As a satellite orbits, the PV side of sandwich panels sometimes faces away from the Sun since the microwave side must always face Earth. To maintain 24-hour power, a satellite needs mirrors to keep that side illuminated and focus light on the PV. In a 2012 NASA study by Mankins, a bowl-shaped device with thousands of thin-film mirrors focuses light onto the PV array.
International Electric Company's Ian Cash has a new strategy. His proposed satellite uses enormous, fixed mirrors to redirect light onto a PV and microwave array while the structure spins (see graphic, above). 1 billion minuscule perpendicular antennas act as a "phased array" to electronically guide the beam toward Earth, regardless of the satellite's orientation. This design, argues Cash, is "the most competitive economically"
If a space-based power plant ever flies, its power must be delivered securely and efficiently. Jaffe's team at NRL just beamed 1.6 kW over 1 km, and teams in Japan, China, and South Korea have comparable attempts. Transmitters and receivers lose half their input power. Vijendran says space solar beaming needs 75% efficiency, "preferably 90%."
Beaming gigawatts through the atmosphere demands testing. Most designs aim to produce a beam kilometers wide so every ship, plane, human, or bird that strays into it only receives a tiny—hopefully harmless—portion of the 2-gigawatt transmission. Receiving antennas are cheap to build but require a lot of land, adds Jones. You could grow crops under them or place them offshore.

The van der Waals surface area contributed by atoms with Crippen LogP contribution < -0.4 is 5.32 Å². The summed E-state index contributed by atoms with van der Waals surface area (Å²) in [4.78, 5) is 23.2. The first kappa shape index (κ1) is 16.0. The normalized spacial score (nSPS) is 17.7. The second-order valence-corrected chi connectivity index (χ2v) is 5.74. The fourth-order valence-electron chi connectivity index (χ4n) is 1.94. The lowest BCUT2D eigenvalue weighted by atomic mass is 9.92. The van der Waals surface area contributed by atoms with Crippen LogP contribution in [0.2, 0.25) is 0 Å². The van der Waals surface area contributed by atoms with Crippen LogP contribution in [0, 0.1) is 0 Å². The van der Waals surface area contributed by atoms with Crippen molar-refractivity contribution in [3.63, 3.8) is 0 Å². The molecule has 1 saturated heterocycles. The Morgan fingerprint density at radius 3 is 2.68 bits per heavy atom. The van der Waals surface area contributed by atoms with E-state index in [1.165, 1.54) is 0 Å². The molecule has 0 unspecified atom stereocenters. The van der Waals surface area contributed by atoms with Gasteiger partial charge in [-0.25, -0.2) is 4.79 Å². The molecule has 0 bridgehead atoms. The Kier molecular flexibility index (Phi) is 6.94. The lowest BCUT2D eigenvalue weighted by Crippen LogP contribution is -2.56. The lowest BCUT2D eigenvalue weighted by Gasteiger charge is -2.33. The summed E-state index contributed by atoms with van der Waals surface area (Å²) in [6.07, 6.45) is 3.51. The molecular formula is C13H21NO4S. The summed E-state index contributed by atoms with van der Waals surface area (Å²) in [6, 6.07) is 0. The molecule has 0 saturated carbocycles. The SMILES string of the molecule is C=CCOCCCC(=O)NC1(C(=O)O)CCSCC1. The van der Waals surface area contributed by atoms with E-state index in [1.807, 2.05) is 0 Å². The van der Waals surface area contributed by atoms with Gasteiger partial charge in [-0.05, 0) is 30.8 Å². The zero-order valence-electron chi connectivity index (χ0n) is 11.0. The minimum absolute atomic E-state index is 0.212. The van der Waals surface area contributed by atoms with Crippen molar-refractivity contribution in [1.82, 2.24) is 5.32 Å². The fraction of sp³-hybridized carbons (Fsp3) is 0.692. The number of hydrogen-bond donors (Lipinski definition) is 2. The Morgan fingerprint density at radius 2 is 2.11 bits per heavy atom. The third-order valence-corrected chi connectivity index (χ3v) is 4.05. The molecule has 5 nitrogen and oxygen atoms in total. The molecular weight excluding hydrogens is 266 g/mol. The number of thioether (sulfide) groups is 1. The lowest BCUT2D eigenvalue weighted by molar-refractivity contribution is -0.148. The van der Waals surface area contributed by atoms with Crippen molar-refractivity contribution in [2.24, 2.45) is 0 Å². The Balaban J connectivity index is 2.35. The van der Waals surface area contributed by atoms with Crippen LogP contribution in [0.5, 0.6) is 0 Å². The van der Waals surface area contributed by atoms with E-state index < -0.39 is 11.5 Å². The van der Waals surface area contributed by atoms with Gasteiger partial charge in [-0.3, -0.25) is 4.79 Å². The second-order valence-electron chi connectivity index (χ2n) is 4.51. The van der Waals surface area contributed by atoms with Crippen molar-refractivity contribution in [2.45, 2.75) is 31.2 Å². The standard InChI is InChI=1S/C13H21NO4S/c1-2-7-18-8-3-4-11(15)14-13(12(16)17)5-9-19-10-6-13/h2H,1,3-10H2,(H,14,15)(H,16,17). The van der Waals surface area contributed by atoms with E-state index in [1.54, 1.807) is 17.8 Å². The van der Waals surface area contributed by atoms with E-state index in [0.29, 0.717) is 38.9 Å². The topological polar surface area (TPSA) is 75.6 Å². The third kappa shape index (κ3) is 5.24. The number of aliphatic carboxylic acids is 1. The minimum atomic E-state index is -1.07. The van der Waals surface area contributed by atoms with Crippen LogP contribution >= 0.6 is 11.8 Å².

Europe's public agencies currently prioritize space solar power. Jones: "There's a devotion you don't see in the U.S." ESA commissioned two solar cost/benefit studies last year. Vijendran claims it might match ground-based renewables' cost. Even at a higher price, equivalent to nuclear, its 24/7 availability would make it competitive.
ESA will urge member states in November to fund a technical assessment. If the news is good, the agency will plan for 2025. With €15 billion to €20 billion, ESA may launch a megawatt-scale demonstration facility by 2030 and a gigawatt-scale facility by 2040. "Moonshot"
1 year ago
The Unlocking Of The Ultimate Clean Energy
The company seeking 24/7 ultra-powerful solar electricity.
We're rushing to adopt low-carbon energy to prevent a self-made doomsday. We're using solar, wind, and wave energy. These low-carbon sources aren't perfect. They consume large areas of land, causing habitat loss. They don't produce power reliably, necessitating large grid-level batteries, an environmental nightmare. We can and must do better than fossil fuels. Longi, one of the world's top solar panel producers, is creating a low-carbon energy source. Solar-powered spacecraft. But how does it work? Why is it so environmentally harmonious? And how can Longi unlock it?
Space-based solar makes sense. Satellites above Medium Earth Orbit (MEO) enjoy 24/7 daylight. Outer space has no atmosphere or ozone layer to block the Sun's high-energy UV radiation. Solar panels can create more energy in space than on Earth due to these two factors. Solar panels in orbit can create 40 times more power than those on Earth, according to estimates.
How can we utilize this immense power? Launch a geostationary satellite with solar panels, then beam power to Earth. Such a technology could be our most eco-friendly energy source. (Better than fusion power!) How?